Several hours after being released without precautionary measures for helping his wife commit suicide, Ángel Hernández feels "very affected, but also happy and happy or satisfied because she has stopped suffering". Hernandez, 69, attends the media at her home in Madrid, This Wednesday he brought Maria José Carrasco, 61, a glass with a medicine that caused the death he had been asking for for years.
"Going into a cabin of a few meters, hours and hours without being able to mourn my wife, has been quite strong," said Hernandez on Friday Public Mirror program of Antena 3. Hernández videotaped both the express request of Carrasco that helped her to die as the moment in which she drinks the substance that ended her life, after suffering multiple sclerosis for 30 years. "There you see all the suffering of my wife the last three months, so that people see the need that there is for euthanasia," he explains. The couple hoped that Congress would approve the bill proposed by the PSOE to decriminalize it, but the block of PP and Citizens made it impossible. Despite this, Hernández continues to defend his need. "Euthanasia, like abortion, does not oblige anyone to do it, to regulate it and to the people who need it, to apply it," he says.
Hernandez says he knew he could be arrested for assisting his wife in suicide. And that precisely the fear that Carrasco had to the penal consequences for him was one of the reasons why he delayed his decision. "She wanted to die for a long time, but ask me … She was a court secretary, and I was afraid that I would help her, that what happened to me would happen to me."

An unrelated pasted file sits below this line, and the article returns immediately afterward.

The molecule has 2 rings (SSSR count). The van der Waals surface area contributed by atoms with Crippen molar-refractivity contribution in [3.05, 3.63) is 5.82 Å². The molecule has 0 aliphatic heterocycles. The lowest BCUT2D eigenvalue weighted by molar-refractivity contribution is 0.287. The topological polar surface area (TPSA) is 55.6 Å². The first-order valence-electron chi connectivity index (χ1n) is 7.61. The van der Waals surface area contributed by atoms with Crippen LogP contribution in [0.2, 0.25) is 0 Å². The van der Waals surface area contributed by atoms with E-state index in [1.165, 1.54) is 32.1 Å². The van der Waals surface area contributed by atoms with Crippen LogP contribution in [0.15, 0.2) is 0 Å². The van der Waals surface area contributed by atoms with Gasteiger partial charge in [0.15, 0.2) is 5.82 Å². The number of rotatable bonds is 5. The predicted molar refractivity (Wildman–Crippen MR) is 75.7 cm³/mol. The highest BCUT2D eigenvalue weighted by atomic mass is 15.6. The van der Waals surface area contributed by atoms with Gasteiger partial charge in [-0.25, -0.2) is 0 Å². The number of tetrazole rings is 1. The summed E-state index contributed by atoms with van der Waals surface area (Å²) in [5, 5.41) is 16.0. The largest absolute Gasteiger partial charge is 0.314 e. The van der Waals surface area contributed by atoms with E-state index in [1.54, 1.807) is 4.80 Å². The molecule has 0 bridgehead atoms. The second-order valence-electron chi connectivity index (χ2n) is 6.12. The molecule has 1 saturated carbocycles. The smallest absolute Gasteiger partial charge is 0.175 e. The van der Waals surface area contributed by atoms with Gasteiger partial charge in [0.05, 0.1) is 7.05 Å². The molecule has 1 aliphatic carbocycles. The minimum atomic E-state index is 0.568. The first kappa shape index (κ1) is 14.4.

"She could have done it several years ago," explains Hernández, when he still had mobility in his hands. Then, he managed to buy the medication he finally took on Wednesday through the Internet. But he started to get worse from a herniated disc, and then from an umbilical hernia, and he had to operate. "He decided to wait for me to solve my problem, to see myself well." Due to the rapid progression of the disease, "she ran out of hands and I had to offer her my hands".
"I had been asking for it for many days, I was very exhausted, suffering a lot, the morphine guidelines were no longer useful and we decided to do it that day," she says. "I was also very sore, because it was a really very difficult situation, having to be the one who made my wife stop suffering." Hernandez tells that he told his wife that he wanted her to do it, she had to ask for it, "so that it would not be an induced thing". "That's why I recorded it, because it was very important that it be recorded that she had requested it from me."